This led me to investigate further. I met Carl Doucette, a brick of a man who has spent over 50 years raking the moss off the sea bed. His arms are testament to the physical labour that has defined his life and his spirit is calming. Having spent so much time on the water, Carl’s is a man comfortable with his place in the world. We sat in his kitchen drinking coffee and tears filled his eyes as he recounted his story about the decline of his industry and his uncertain future.
Heading out on the water with Carl that afternoon will remain one of those memorable experiences as a photographer. The sun glinted off the waves and the moss raked from the sea quickly piled up in the boat. I tried my own hand at raking in the moss and was quickly reminded why Carl’s arms were small trees. It was an honour to spend time with Carl and I am indebted to his story and time for making this essay possible.
My thanks also goes out to the folks at Shea’s Irish Moss Plant in Anglo Tignish. They were kind enough to allow me to work with them for a few hours and photograph their dusty, cavernous operation. They bale the moss into packages that weigh over 120 lbs, (as eagerly demonstrated to me by Rodney, the strong man in the operation).
It was a pleasure to put this essay together. Now go out to your nearest newsstand (in Canada) and buy the issue to see the images.
I am back from my assignment for the Netherlands version of National Geographic Traveler.
I must admit, the climate in the Netherlands is much more conducive to clear thinking. From the moment we stepped onto the tarmac in Oman, it was about heat and humidity. Please note, I have become accustomed to stepping out of airplanes and being greeted with a different climate, but stepping out of the plane in Muscat was like walking in to a brick wall of fire and water. It was +45 and humid. To survive in the Capital, Omanis travel between air conditioned atmospheres as quickly as possible. When one taxi driver was asked what they did before air conditioning and he simply responded, ‘It was bad’.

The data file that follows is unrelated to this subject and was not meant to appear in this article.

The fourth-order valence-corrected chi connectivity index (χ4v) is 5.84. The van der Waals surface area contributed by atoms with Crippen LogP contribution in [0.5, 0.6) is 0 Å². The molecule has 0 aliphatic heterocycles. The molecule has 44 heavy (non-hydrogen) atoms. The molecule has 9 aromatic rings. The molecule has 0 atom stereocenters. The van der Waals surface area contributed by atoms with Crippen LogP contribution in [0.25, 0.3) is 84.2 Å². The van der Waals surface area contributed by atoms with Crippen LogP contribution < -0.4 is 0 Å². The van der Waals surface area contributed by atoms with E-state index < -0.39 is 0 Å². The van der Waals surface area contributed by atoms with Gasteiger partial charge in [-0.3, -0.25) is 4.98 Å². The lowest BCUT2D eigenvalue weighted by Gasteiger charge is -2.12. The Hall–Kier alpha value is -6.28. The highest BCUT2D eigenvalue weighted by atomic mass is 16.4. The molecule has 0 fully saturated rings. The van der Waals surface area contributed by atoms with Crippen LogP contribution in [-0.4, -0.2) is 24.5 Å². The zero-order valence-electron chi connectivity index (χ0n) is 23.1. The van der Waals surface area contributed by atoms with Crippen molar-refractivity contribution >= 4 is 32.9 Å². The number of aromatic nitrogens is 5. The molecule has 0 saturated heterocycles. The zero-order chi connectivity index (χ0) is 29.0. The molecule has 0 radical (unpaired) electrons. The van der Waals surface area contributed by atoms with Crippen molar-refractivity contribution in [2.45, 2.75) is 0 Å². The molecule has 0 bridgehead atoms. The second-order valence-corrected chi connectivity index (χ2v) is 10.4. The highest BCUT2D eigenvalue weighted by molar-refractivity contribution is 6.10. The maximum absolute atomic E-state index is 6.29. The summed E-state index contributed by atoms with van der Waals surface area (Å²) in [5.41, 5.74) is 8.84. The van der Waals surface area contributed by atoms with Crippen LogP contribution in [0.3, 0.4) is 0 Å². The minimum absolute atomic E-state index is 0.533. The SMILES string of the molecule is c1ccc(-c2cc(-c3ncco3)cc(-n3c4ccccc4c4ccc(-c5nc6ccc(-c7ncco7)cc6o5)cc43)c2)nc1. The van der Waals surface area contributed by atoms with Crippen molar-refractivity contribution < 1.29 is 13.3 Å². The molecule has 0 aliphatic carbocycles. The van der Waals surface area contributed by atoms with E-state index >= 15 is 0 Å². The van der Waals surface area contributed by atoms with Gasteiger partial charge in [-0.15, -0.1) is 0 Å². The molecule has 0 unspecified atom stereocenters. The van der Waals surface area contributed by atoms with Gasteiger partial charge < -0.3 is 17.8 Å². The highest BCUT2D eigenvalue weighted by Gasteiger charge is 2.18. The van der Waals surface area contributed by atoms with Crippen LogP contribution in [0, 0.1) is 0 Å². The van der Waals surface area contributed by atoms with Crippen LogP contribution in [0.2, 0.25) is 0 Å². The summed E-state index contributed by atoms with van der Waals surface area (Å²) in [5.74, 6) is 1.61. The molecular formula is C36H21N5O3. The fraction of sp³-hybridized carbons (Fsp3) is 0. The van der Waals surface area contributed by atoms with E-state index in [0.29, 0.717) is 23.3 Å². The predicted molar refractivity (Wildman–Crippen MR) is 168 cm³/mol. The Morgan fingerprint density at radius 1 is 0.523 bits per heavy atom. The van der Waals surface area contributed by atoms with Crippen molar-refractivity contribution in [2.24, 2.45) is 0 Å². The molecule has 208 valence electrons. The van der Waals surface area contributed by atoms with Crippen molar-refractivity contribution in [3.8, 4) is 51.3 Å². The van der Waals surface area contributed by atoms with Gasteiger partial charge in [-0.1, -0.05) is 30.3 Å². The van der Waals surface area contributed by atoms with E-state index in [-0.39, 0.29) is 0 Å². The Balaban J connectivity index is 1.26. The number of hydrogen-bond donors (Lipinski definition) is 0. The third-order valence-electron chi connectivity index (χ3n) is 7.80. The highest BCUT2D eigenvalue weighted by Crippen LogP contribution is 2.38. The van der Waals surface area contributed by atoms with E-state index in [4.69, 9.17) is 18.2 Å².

The interesting thing about Oman was the layer of modern paint applied over a multi-thousand year history. It has been modernized in 30 years and once you break through that layer of paint, it shows. However, I think that I will let Thijs Joosten, the writer and editor of NG Traveler tell us more when his article is published.
On another note, I have never been to such a harsh climate for photography gear. Even the Arctic was nicer. Oman has some serious heat and some serious humidity. Stepping outside during the day with your cameras, is like stepping into a swimming pool atmosphere, the lenses fog right up. And Oman has sand so fine a simple gust of wind blows it everywhere.
A tip for future travelers, don’t wear ‘flip flops’ in the desert, the sand that gets kicked up when you ‘flop’ is at a perfect angle to cover your camera on your shoulder.
I haven’t been posting for a bit because I was in Prince Edward Island taking a break. I just wanted to say that I am back in the game, at least I will be when I return from this trip in Oman. I am on assignment for National Geographic Traveler and will be back in the Netherlands on the 8th. Till then…..